Clean Your Own DSLR Camera's Sensor Like A Pro

If you own a DSLR, periodically cleaning your sensor isn't just good hygiene, it makes for cleaner, better photographs. Of course, getting the sensor properly cleaned can cost a pretty penny, but Blake Rudis of f64 Academy has this guide that will show you how to do it yourself — the right way, of course. The video here is about 15 minutes long, so it's not a quick hit — but it shouldn't be, if you want to make sure you cover your bases and do the job right. You'll need a few tools to do the job, though. They recommend a rocket blower, a sensor cleaning brush and a sensor cleaning swab kit — but note the importance of getting the right brush and swab kit for your sensor size.

They also note that your best option is to avoid touching the sensor with anything if you can, so if you only have a little dust on it, start with the rocket blower and check after that to see if the air cleared up any noise in your photos as a result of dust. DIY Photography (linked below) also suggests that you avoid canned air, not just because it blows dust everywhere and can get it lodged into the corners of your sensor (as the video demonstrates), the article notes that canned air can leave a residue, or freeze moisture in the air, which can then settle on or damage your sensor.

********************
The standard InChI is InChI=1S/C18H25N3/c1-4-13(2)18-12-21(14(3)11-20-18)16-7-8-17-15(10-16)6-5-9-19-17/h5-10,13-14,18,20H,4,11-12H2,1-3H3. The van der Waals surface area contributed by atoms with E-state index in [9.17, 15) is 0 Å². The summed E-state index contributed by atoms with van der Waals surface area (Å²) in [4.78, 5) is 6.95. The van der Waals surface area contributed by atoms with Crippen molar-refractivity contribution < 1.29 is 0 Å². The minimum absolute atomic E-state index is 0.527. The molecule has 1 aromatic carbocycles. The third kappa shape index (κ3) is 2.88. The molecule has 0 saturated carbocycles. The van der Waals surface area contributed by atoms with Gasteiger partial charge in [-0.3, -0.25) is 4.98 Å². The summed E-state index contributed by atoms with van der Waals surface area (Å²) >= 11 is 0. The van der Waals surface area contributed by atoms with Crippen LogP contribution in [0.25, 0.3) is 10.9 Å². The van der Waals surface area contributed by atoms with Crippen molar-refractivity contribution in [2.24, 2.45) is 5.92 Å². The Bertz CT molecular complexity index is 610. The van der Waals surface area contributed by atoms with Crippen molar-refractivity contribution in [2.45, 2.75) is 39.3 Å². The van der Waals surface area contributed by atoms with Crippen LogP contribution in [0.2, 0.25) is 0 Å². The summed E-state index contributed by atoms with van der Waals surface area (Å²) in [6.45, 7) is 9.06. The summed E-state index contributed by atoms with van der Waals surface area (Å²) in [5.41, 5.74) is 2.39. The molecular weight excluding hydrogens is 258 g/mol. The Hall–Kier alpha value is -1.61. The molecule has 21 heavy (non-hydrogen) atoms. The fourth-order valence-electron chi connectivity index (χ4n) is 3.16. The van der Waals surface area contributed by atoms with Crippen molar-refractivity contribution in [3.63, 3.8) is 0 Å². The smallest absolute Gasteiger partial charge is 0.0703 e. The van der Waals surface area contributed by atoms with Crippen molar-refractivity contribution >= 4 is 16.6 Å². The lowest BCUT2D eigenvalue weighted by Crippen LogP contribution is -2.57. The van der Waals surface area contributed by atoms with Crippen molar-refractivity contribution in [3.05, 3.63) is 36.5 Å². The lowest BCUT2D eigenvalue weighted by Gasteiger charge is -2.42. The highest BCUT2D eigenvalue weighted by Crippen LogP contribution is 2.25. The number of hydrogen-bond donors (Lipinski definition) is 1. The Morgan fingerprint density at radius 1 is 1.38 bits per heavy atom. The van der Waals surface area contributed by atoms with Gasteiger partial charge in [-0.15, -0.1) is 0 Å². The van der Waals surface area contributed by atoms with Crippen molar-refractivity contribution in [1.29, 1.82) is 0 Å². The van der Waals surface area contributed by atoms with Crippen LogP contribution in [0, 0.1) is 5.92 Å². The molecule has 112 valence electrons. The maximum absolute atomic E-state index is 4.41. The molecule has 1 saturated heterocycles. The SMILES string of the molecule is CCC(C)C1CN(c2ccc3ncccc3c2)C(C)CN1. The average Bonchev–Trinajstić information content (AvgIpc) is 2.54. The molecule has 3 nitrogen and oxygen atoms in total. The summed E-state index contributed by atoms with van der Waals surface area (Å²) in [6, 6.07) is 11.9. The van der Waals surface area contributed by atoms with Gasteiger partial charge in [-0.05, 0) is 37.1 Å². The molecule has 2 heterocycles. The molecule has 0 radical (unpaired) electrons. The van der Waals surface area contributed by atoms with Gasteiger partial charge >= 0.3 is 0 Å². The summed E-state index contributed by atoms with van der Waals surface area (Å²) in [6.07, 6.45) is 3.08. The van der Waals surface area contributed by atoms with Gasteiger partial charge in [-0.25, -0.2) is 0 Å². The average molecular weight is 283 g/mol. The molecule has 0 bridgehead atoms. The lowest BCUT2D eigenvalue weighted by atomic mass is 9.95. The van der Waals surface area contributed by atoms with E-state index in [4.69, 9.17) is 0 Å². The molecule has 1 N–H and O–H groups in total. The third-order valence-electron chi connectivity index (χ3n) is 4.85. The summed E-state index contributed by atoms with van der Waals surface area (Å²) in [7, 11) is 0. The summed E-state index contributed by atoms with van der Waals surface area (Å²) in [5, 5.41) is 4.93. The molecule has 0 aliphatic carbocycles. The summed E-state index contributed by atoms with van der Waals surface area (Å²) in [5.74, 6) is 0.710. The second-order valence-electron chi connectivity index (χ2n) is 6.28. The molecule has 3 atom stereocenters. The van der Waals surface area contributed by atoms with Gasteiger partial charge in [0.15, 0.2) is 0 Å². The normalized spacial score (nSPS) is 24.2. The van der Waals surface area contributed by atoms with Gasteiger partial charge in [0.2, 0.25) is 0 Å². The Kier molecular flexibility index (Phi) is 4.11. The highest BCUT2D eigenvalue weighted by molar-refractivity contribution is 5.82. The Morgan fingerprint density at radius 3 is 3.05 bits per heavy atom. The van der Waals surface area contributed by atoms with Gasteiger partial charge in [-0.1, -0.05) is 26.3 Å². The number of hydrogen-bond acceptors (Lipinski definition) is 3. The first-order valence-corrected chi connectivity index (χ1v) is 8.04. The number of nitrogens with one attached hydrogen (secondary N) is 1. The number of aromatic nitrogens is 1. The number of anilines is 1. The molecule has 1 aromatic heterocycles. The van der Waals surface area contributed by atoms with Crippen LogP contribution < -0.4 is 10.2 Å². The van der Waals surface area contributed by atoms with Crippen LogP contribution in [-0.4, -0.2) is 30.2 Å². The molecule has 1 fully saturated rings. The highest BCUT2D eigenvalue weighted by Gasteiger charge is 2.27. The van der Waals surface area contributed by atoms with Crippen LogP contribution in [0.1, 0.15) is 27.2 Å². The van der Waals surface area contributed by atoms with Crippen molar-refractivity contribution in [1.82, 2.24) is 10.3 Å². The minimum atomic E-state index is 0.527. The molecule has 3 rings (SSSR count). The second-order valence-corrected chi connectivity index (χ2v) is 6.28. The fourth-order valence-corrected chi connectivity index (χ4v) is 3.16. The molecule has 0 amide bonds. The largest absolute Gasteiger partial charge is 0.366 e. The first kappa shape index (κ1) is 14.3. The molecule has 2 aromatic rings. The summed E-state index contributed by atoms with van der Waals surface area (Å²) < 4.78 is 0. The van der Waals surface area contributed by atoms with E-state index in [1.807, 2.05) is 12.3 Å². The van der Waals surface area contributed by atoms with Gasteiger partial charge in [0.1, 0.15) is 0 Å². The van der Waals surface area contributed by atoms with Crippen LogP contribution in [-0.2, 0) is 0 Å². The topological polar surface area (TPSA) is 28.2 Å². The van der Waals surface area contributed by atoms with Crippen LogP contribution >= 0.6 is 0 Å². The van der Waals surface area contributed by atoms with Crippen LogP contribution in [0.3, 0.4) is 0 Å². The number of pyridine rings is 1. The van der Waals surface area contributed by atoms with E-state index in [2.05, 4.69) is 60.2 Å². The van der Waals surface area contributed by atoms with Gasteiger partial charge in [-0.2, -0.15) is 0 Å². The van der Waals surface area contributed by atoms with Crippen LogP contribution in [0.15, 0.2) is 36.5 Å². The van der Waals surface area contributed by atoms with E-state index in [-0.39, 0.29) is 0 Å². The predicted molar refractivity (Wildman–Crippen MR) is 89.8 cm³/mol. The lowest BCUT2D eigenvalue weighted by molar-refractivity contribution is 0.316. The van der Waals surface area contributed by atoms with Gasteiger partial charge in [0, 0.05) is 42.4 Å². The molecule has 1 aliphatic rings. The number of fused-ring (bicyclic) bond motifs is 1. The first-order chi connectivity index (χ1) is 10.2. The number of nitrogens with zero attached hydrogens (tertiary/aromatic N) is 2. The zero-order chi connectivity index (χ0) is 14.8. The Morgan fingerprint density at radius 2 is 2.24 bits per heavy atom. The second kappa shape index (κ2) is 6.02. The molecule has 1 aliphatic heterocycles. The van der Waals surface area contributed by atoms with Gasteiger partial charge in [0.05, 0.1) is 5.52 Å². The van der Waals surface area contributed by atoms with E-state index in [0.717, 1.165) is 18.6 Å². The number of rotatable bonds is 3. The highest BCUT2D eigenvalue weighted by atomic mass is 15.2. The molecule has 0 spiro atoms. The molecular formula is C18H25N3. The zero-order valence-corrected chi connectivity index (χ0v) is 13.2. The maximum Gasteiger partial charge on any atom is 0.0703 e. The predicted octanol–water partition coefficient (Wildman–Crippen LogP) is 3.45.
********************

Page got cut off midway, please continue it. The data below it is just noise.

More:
From there, if you still see dust, you can move on to the brush, and then the swabs. (The video suggests this, but DIY Photography notes that the brush might just move dust around, when the swabs will actually pick it up, so go with your gut on that one. I'd probably still use the brush first, and then the swabs if that doesn't cut it to avoid too much direct contact if it's not necessary.) All in all, it's not too difficult to clean your own sensor, and to do the job right if you'd rather save some money and avoid taking it to a shop to have it cleaned. Hit play on the video above, or the links below to read more.

How to Clean Your Camera Sensor [f64 Academy via DIY Photography]


Comments

    Worth noting that most DSLRs feature some form of automated sensor cleaning (usually involving ultrasonic vibration of the sensor). At the beginning of the demonstration, the 6D featured states this is happening when it's switched on.

    For the vast majority of the time, this should be enough. Manually cleaning is only necessary when this hasn't done an adequate job.

    One important tip glossed over is the need to avoid touching the sensor with anything other than specific designed kit like the brush shown. Fingers will leave residue that's very difficult to remove and anything hard (like the tip of the blower) can easily damage the sensor beyond repair.

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